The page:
REVIEW: Armin Strom Tourbillon Gravity Water
November 25, 2015
In 1967, after completing his watchmaking apprenticeship, Armin Strom opened his own shop in Altstadt (Old Town) area of Burgdorf. At first, he was selling and restoring watches, although he soon began working on producing his own timepieces. His first masterpiece was a gold pocket watch, with a hand-engraved dial in polished blue lapis lazuli.
Strom’s manual dexterity and incredible attention to detail led him to hone his skills in skeletonizing and engraving. His desire to cut away all the non-essential parts of the bridges and plate (skeletonizing), allowed him to use his unique skill set to distinguish his timepieces.
He started exhibiting his skeletonized creations at Baselworld in 1984, at which point he had already made a name for himself as a master skeletonizer and engraver. He even made it into the Guinness Book of World Records when he created the smallest watch ever to be skeletonized by hand (a ladies timepiece).
Notably, thanks to the founder’s passion for skeletonizing and engraving, each piece today, even nonskeleton timepieces, have a signature engraving specific to each movement. Done by hand, of course, like when Strom (who is retired now) was a watchmaker.
He also was known for creating pieces based on special requests, another element still true at Armin Strom today.
After incorporating in 2006, Armin Strom AG, moved to the watchmaking town of Biel/Bienne where in 2009 they established a manufacture and built their first in-house movement (caliber ARM09).
Crafted in stainless steel, the Armin Strom Tourbillon Gravity Water case measures 43.40 mm x 13 mm. The bezel and crown and the top of the lugs are all fully polished. The signature lip on the bezel at 6 o’clock is also polished, and can be custom engraved. Brushed case flanks and lug sides, provide a contrast from the predominantly shiny surfaces of the rest of the case.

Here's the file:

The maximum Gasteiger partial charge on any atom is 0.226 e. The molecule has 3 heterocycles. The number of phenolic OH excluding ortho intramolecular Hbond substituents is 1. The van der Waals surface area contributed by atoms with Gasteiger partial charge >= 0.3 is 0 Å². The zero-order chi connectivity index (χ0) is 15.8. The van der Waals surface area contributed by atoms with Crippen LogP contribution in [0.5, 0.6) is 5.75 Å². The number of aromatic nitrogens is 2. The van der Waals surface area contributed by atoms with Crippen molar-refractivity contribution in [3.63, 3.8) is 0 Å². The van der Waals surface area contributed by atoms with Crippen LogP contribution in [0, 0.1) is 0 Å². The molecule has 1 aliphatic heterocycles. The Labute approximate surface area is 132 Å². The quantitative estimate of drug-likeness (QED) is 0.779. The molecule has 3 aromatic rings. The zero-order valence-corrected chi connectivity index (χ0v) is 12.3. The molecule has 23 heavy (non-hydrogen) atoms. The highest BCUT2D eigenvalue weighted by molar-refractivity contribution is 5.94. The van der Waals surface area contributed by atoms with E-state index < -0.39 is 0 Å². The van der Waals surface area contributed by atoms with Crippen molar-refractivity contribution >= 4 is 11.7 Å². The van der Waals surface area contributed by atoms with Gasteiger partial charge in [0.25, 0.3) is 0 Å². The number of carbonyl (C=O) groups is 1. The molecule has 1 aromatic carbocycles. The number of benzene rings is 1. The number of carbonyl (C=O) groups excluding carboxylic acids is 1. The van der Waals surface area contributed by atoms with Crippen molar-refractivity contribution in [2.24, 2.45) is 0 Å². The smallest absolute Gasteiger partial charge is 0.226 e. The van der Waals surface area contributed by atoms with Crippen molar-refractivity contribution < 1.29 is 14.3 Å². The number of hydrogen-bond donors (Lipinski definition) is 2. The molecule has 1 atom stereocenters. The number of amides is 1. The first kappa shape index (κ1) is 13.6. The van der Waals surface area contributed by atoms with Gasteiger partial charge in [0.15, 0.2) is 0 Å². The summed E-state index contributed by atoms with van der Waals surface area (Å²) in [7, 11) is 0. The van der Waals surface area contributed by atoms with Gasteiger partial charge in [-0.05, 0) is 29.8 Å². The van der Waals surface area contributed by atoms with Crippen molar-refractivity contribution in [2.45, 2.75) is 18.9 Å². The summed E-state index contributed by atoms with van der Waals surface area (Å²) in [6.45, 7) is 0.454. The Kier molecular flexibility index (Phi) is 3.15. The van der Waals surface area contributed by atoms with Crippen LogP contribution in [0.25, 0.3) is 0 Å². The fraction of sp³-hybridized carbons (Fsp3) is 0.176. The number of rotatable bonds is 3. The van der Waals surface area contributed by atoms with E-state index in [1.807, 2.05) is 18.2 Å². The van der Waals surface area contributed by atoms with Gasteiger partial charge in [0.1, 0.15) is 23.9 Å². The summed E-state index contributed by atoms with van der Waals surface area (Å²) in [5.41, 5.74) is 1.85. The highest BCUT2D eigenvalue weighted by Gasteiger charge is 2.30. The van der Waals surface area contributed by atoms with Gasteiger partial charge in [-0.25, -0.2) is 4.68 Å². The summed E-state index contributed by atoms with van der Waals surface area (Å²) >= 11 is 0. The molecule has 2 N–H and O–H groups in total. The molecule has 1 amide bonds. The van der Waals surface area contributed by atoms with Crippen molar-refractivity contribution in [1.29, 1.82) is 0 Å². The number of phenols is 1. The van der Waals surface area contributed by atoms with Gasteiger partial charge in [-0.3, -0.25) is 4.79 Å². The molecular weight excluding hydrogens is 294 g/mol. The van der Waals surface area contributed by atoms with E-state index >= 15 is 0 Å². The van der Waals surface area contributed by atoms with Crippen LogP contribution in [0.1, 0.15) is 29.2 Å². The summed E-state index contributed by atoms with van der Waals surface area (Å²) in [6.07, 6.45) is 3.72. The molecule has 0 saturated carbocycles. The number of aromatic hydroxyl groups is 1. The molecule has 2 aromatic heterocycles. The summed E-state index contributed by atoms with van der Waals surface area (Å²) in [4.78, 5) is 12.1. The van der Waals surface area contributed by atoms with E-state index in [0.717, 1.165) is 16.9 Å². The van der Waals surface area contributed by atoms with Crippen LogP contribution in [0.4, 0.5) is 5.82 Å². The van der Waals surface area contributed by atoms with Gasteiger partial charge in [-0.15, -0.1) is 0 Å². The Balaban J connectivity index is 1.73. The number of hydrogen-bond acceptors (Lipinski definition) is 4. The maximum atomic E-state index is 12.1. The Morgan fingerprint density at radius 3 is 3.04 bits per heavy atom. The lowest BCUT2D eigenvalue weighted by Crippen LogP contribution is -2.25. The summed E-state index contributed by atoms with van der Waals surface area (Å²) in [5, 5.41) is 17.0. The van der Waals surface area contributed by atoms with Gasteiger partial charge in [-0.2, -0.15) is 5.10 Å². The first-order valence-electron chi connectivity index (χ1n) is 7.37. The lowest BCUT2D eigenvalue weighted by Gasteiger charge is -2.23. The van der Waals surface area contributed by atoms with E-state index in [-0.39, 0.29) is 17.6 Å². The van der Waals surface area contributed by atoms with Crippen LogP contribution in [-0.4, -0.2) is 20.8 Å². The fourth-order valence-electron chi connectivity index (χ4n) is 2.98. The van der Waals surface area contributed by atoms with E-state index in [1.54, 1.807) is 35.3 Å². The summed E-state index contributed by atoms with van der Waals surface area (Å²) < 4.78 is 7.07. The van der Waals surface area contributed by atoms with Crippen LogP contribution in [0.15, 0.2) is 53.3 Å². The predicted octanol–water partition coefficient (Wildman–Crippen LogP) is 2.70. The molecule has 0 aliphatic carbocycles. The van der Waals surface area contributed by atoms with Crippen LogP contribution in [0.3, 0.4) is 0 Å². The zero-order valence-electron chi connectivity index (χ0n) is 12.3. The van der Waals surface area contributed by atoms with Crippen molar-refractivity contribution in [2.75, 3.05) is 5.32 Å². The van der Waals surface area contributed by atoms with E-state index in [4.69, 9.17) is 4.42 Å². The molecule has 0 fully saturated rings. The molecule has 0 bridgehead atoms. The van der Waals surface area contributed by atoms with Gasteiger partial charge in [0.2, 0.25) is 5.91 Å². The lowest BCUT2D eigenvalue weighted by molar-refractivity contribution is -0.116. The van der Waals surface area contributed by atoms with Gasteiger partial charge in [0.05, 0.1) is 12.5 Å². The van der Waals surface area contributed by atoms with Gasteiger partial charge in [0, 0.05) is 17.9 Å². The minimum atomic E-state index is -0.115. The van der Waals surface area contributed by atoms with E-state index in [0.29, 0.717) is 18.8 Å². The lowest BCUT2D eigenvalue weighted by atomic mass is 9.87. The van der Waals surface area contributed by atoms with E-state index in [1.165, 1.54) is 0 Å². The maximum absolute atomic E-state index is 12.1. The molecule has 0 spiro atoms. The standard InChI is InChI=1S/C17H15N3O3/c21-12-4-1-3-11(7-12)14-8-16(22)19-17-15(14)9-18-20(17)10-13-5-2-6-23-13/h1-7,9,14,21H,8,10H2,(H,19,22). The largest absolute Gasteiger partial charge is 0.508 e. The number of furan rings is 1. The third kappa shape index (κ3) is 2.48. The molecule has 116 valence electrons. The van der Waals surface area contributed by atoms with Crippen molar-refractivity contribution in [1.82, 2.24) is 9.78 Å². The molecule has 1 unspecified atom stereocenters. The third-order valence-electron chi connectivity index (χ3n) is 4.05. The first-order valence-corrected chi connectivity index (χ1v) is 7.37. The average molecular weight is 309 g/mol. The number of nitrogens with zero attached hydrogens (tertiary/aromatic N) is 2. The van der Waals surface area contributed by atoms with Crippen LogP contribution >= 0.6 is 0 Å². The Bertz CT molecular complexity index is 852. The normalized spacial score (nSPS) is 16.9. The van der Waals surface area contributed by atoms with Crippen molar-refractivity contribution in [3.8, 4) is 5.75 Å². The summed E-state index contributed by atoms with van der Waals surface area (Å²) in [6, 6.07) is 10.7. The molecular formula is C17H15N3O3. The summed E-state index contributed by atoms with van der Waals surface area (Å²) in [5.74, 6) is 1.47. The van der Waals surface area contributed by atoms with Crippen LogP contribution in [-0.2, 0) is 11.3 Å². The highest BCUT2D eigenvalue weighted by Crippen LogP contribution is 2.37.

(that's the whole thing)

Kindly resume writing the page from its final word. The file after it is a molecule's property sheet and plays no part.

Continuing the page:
The front and rear sapphire crystals have anti-reflective coatings, offering crystal clear view of the dial and the movement. A push-in crown, embossed with Armin Strom icon, controls winding and time-setting functions. Water-resistance is 50 meters.
Designed and manufactured in-house, in Biel/Bienne, caliber ATM13 beats at 18,000 vph (2.5Hz). It is manually wound via the crown and has can run for up to 110-hours (almost five days) when fully wound.
A long power reserve ensured that over the course of a two week period, even after setting the timepiece down piece for a day or two, it was always running. An extended power reserve may seem trivial to some, but to this writer, it is a much-appreciated feature.
Another observation I want to note is the nice loud ticking sound the watch makes as it oscillates to and fro. Running at 18,000 is an old school rate, and you can hear these slow beats, loudly, even in a fairly noisy room. It makes a very appealing ticking sound, different than any other watch I have reviewed – and I love it!